2.9 Each party agrees not to take any action to inhibit the adoption of final rule(s) to the extent it and corresponding preamble(s) have the same substance and effect as the elements of the Agreement in Principle Part A or Part B or both parts as evidenced by the signature following each part.
2.10 EPA will hold a stakeholder meeting during the comment period to update stakeholders on new information germane to the Stage 2 DBPR and LT2ESWTR.
2.11 Implementation Schedule
2.11.a Compliance schedules for the LT2ESWTR will be tied to the availability of sufficient analytical capacity at approved laboratories for all large and medium affected systems to initiate Cryptosporidium and E. coli monitoring, and the availability of software for transferring, storing, and evaluating the results of all microbial analyses.
(1) If the availability of adequate laboratory capacity or data management software for microbial monitoring under LT2ESWTR for large or medium systems is delayed then monitoring, implementation, and compliance schedules for both the LT2ESWTR and Stage 2 DBPR described under 2.11.c will be delayed by an equivalent time period.
2.11.b The principle of simultaneous compliance reflected in the Stage 1 M-DBP rules will be continued in the Stage 2 M-DBP rules.
(1) The principle of simultaneous compliance means that systems will address the Stage 2 DBPR and LT2ESWTR requirements concurrently in order to protect public health and optimize technology choice decisions.
2.11.c Implementation Schedule
(1) Once the Stage 2 M-DBP rules have been promulgated, systems will conduct Cryptosporidium (Section 4.1) and IDSE (Section 3.1.a) monitoring and submit the results to their States/Primacy Agency. Large and medium systems must submit a report with the results of the Initial Distribution System Evaluation (IDSE) (including any monitoring) and the results of the Cryptosporidium monitoring two years and two and a half years after rule promulgation, respectively. Small systems must submit a report recommending new DBP compliance monitoring locations and supporting data with the results of their IDSE, Start Printed Page 83018including any monitoring, and Cryptosporidium monitoring 4 years and 5 years after rule promulgation, respectively.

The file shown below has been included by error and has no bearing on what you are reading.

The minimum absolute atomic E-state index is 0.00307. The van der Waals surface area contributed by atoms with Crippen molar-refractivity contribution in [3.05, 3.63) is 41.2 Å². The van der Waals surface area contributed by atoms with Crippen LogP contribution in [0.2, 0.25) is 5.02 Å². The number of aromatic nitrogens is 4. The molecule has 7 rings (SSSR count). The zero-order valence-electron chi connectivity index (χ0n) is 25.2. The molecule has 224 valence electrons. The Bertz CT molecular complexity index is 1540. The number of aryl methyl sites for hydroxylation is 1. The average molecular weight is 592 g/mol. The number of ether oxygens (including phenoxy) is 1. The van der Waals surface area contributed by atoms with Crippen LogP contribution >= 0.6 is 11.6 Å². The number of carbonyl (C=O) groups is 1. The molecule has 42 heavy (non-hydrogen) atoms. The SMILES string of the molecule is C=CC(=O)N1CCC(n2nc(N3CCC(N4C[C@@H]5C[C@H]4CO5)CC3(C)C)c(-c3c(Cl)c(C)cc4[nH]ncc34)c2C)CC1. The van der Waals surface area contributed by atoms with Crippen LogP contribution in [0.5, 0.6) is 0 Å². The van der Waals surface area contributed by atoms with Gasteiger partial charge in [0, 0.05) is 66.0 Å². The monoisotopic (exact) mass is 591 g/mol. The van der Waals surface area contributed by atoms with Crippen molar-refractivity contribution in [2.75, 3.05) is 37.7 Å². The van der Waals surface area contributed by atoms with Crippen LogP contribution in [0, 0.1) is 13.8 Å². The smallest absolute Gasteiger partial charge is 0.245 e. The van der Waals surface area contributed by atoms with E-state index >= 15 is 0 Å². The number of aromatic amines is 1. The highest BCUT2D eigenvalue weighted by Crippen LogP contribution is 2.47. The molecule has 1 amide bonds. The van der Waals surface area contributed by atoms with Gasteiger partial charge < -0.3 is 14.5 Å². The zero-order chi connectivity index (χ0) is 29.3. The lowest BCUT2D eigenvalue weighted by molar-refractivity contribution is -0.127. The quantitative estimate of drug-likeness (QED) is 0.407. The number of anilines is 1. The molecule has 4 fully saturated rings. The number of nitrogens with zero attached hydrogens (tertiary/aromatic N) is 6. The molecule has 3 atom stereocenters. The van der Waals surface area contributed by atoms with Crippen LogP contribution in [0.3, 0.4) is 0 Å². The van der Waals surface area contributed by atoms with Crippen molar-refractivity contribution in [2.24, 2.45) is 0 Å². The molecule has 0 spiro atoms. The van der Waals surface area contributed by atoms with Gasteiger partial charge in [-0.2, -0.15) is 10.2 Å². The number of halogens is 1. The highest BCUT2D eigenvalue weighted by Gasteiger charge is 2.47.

(2) Systems will comply with the Stage 2 DBPR MCL for TTHMs/HAA5 in two phases:
(a) Phase 1: 3 years after rule promulgation (with an additional 2 year extension available for systems requiring capital improvements), all systems must comply with a 120/100 locational running annual average (LRAA) based on Stage 1 monitoring sites and also continue to comply with the Stage 1 80/60 running annual average.
(b) Phase 2: Systems must comply with 80/60 LRAA based on new sampling sites identified under the IDSE. This will begin 6 years after rule promulgation (with an additional 2 year extension available for systems requiring capital improvements) for large and medium systems. For small systems required to do Cryptosporidium monitoring, compliance with the 80/60 LRAA will begin 8.5 years after rule promulgation (with an additional 2 year extension available for systems requiring capital improvements). For all other small systems, compliance with the 80/60 LRAA will begin 7.5 years after rule promulgation (with an additional 2 year extension available for systems requiring capital improvements).
3.0 Disinfection Byproducts
The requirements in the Stage 2 DBPR will apply to all community water systems and non-transient non-community water systems that add a disinfectant other than UV or deliver water that has been disinfected.
The Stage 2 DBPR is designed to reduce DBP occurrence peaks in the distribution system based on changes to compliance monitoring provisions. Compliance monitoring will be preceded by an initial distribution system monitoring (IDSE)/study to select site-specific optimal sample points for capturing peaks. The FACA recognizes that TTHM and HAA5 concentrations vary over time and space and therefore agrees that compliance monitoring locations should reflect this variability.
Compliance with each MCL will be determined based on a Locational Running Annual Average (a running annual average must be calculated at each sample location). Systems will comply with the Stage 2 DBPR MCL in two phases: